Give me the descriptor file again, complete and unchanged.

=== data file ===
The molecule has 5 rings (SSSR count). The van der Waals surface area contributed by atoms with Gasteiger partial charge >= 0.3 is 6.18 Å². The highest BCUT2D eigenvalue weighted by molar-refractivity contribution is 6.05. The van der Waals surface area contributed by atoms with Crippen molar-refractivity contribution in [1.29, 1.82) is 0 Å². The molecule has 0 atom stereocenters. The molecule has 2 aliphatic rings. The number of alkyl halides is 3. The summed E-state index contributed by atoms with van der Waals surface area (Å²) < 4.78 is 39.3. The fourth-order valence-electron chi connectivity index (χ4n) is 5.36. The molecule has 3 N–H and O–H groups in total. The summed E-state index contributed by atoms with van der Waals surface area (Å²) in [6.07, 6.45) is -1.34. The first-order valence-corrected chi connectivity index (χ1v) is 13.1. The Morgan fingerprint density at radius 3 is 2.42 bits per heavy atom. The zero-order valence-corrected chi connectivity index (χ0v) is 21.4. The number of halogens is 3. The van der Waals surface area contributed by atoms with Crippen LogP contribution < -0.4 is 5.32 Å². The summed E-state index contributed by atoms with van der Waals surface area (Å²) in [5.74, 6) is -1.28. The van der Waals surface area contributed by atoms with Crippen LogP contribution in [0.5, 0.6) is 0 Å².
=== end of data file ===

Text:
The molecule has 5 rings (SSSR count). The van der Waals surface area contributed by atoms with Gasteiger partial charge >= 0.3 is 6.18 Å². The highest BCUT2D eigenvalue weighted by molar-refractivity contribution is 6.05. The van der Waals surface area contributed by atoms with Crippen molar-refractivity contribution in [1.29, 1.82) is 0 Å². The molecule has 0 atom stereocenters. The molecule has 2 aliphatic rings. The number of alkyl halides is 3. The summed E-state index contributed by atoms with van der Waals surface area (Å²) < 4.78 is 39.3. The fourth-order valence-electron chi connectivity index (χ4n) is 5.36. The molecule has 3 N–H and O–H groups in total. The summed E-state index contributed by atoms with van der Waals surface area (Å²) in [6.07, 6.45) is -1.34. The first-order valence-corrected chi connectivity index (χ1v) is 13.1. The Morgan fingerprint density at radius 3 is 2.42 bits per heavy atom. The zero-order valence-corrected chi connectivity index (χ0v) is 21.4. The number of halogens is 3. The van der Waals surface area contributed by atoms with Crippen LogP contribution < -0.4 is 5.32 Å². The summed E-state index contributed by atoms with van der Waals surface area (Å²) in [5.74, 6) is -1.28. The van der Waals surface area contributed by atoms with Crippen LogP contribution in [0.5, 0.6) is 0 Å².